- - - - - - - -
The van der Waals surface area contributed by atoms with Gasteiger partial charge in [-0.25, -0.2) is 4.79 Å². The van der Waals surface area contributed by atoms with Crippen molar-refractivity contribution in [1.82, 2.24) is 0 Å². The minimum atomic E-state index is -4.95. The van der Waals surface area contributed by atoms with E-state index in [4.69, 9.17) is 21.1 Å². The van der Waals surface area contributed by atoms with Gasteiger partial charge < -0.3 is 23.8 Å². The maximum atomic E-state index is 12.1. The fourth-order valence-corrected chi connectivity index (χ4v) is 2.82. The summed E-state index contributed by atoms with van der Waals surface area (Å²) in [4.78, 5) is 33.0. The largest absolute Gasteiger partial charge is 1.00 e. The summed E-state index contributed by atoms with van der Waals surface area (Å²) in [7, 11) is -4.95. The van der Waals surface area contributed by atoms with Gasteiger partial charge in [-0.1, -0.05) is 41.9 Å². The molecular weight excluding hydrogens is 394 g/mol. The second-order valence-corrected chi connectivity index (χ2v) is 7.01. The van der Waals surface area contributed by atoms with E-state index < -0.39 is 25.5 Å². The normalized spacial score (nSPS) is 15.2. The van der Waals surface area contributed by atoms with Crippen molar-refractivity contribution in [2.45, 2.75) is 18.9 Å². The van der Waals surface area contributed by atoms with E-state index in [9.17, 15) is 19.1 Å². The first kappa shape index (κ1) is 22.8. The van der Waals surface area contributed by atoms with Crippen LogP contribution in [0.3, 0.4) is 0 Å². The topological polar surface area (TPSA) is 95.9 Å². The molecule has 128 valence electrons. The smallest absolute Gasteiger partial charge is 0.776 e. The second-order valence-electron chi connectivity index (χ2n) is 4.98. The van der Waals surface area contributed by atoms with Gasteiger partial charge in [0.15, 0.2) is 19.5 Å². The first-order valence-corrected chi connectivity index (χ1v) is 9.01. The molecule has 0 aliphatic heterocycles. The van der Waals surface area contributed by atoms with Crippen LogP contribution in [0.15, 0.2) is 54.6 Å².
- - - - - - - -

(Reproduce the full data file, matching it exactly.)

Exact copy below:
The van der Waals surface area contributed by atoms with Gasteiger partial charge in [-0.25, -0.2) is 4.79 Å². The van der Waals surface area contributed by atoms with Crippen molar-refractivity contribution in [1.82, 2.24) is 0 Å². The minimum atomic E-state index is -4.95. The van der Waals surface area contributed by atoms with E-state index in [4.69, 9.17) is 21.1 Å². The van der Waals surface area contributed by atoms with Gasteiger partial charge < -0.3 is 23.8 Å². The maximum atomic E-state index is 12.1. The fourth-order valence-corrected chi connectivity index (χ4v) is 2.82. The summed E-state index contributed by atoms with van der Waals surface area (Å²) in [4.78, 5) is 33.0. The largest absolute Gasteiger partial charge is 1.00 e. The summed E-state index contributed by atoms with van der Waals surface area (Å²) in [7, 11) is -4.95. The van der Waals surface area contributed by atoms with Gasteiger partial charge in [-0.1, -0.05) is 41.9 Å². The molecular weight excluding hydrogens is 394 g/mol. The second-order valence-corrected chi connectivity index (χ2v) is 7.01. The van der Waals surface area contributed by atoms with E-state index < -0.39 is 25.5 Å². The normalized spacial score (nSPS) is 15.2. The van der Waals surface area contributed by atoms with Crippen molar-refractivity contribution in [2.45, 2.75) is 18.9 Å². The van der Waals surface area contributed by atoms with E-state index in [9.17, 15) is 19.1 Å². The first kappa shape index (κ1) is 22.8. The van der Waals surface area contributed by atoms with Crippen LogP contribution in [0.3, 0.4) is 0 Å². The topological polar surface area (TPSA) is 95.9 Å². The molecule has 128 valence electrons. The smallest absolute Gasteiger partial charge is 0.776 e. The second-order valence-electron chi connectivity index (χ2n) is 4.98. The van der Waals surface area contributed by atoms with Gasteiger partial charge in [0.15, 0.2) is 19.5 Å². The first-order valence-corrected chi connectivity index (χ1v) is 9.01. The molecule has 0 aliphatic heterocycles. The van der Waals surface area contributed by atoms with Crippen LogP contribution in [0.15, 0.2) is 54.6 Å².